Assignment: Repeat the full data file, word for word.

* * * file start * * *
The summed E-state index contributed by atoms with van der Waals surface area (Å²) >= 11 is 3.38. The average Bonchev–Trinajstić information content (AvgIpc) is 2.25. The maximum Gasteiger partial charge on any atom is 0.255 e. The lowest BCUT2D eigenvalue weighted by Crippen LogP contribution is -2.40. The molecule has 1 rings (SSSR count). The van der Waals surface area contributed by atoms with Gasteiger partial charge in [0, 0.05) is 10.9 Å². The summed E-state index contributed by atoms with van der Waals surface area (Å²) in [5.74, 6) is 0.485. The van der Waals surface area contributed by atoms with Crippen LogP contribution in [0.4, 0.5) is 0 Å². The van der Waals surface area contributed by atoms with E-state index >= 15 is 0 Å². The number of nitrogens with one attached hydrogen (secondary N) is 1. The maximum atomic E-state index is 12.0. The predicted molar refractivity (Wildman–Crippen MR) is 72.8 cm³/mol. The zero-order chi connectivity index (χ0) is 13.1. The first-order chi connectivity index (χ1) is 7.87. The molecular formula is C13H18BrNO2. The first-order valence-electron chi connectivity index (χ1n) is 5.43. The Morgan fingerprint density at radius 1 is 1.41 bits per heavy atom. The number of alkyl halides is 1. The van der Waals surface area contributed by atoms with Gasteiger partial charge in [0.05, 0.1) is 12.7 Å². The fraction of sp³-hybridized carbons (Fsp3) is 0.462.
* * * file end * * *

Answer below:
The summed E-state index contributed by atoms with van der Waals surface area (Å²) >= 11 is 3.38. The average Bonchev–Trinajstić information content (AvgIpc) is 2.25. The maximum Gasteiger partial charge on any atom is 0.255 e. The lowest BCUT2D eigenvalue weighted by Crippen LogP contribution is -2.40. The molecule has 1 rings (SSSR count). The van der Waals surface area contributed by atoms with Gasteiger partial charge in [0, 0.05) is 10.9 Å². The summed E-state index contributed by atoms with van der Waals surface area (Å²) in [5.74, 6) is 0.485. The van der Waals surface area contributed by atoms with Crippen LogP contribution in [0.4, 0.5) is 0 Å². The van der Waals surface area contributed by atoms with E-state index >= 15 is 0 Å². The number of nitrogens with one attached hydrogen (secondary N) is 1. The maximum atomic E-state index is 12.0. The predicted molar refractivity (Wildman–Crippen MR) is 72.8 cm³/mol. The zero-order chi connectivity index (χ0) is 13.1. The first-order chi connectivity index (χ1) is 7.87. The molecular formula is C13H18BrNO2. The first-order valence-electron chi connectivity index (χ1n) is 5.43. The Morgan fingerprint density at radius 1 is 1.41 bits per heavy atom. The number of alkyl halides is 1. The van der Waals surface area contributed by atoms with Gasteiger partial charge in [0.05, 0.1) is 12.7 Å². The fraction of sp³-hybridized carbons (Fsp3) is 0.462.